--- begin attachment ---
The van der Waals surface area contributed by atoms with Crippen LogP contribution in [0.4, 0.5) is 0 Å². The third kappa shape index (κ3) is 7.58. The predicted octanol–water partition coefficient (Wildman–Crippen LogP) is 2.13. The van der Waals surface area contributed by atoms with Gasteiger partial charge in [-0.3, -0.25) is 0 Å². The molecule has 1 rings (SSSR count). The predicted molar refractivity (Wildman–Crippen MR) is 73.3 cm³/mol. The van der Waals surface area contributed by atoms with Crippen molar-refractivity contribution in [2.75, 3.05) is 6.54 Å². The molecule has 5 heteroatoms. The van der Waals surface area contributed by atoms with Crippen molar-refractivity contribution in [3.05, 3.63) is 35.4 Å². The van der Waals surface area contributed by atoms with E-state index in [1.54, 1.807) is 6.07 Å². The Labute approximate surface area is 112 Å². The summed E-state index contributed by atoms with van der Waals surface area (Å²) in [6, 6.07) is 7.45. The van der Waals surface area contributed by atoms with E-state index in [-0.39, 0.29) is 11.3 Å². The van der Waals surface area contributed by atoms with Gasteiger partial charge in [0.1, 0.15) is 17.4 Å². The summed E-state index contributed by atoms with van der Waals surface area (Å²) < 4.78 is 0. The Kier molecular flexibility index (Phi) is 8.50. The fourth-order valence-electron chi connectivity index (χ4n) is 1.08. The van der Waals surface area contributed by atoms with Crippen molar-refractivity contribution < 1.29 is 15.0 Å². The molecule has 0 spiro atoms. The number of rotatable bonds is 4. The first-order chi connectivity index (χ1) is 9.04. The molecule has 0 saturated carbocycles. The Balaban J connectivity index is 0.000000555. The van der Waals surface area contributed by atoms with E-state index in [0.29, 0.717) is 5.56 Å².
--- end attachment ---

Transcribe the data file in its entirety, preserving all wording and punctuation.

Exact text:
The van der Waals surface area contributed by atoms with Crippen LogP contribution in [0.4, 0.5) is 0 Å². The third kappa shape index (κ3) is 7.58. The predicted octanol–water partition coefficient (Wildman–Crippen LogP) is 2.13. The van der Waals surface area contributed by atoms with Gasteiger partial charge in [-0.3, -0.25) is 0 Å². The molecule has 1 rings (SSSR count). The predicted molar refractivity (Wildman–Crippen MR) is 73.3 cm³/mol. The van der Waals surface area contributed by atoms with Crippen molar-refractivity contribution in [2.75, 3.05) is 6.54 Å². The molecule has 5 heteroatoms. The van der Waals surface area contributed by atoms with Crippen molar-refractivity contribution in [3.05, 3.63) is 35.4 Å². The van der Waals surface area contributed by atoms with E-state index in [1.54, 1.807) is 6.07 Å². The Labute approximate surface area is 112 Å². The summed E-state index contributed by atoms with van der Waals surface area (Å²) in [6, 6.07) is 7.45. The van der Waals surface area contributed by atoms with E-state index in [-0.39, 0.29) is 11.3 Å². The van der Waals surface area contributed by atoms with Gasteiger partial charge in [0.1, 0.15) is 17.4 Å². The summed E-state index contributed by atoms with van der Waals surface area (Å²) < 4.78 is 0. The Kier molecular flexibility index (Phi) is 8.50. The fourth-order valence-electron chi connectivity index (χ4n) is 1.08. The van der Waals surface area contributed by atoms with Crippen molar-refractivity contribution < 1.29 is 15.0 Å². The molecule has 0 spiro atoms. The number of rotatable bonds is 4. The first-order chi connectivity index (χ1) is 9.04. The molecule has 0 saturated carbocycles. The Balaban J connectivity index is 0.000000555. The van der Waals surface area contributed by atoms with E-state index in [0.29, 0.717) is 5.56 Å².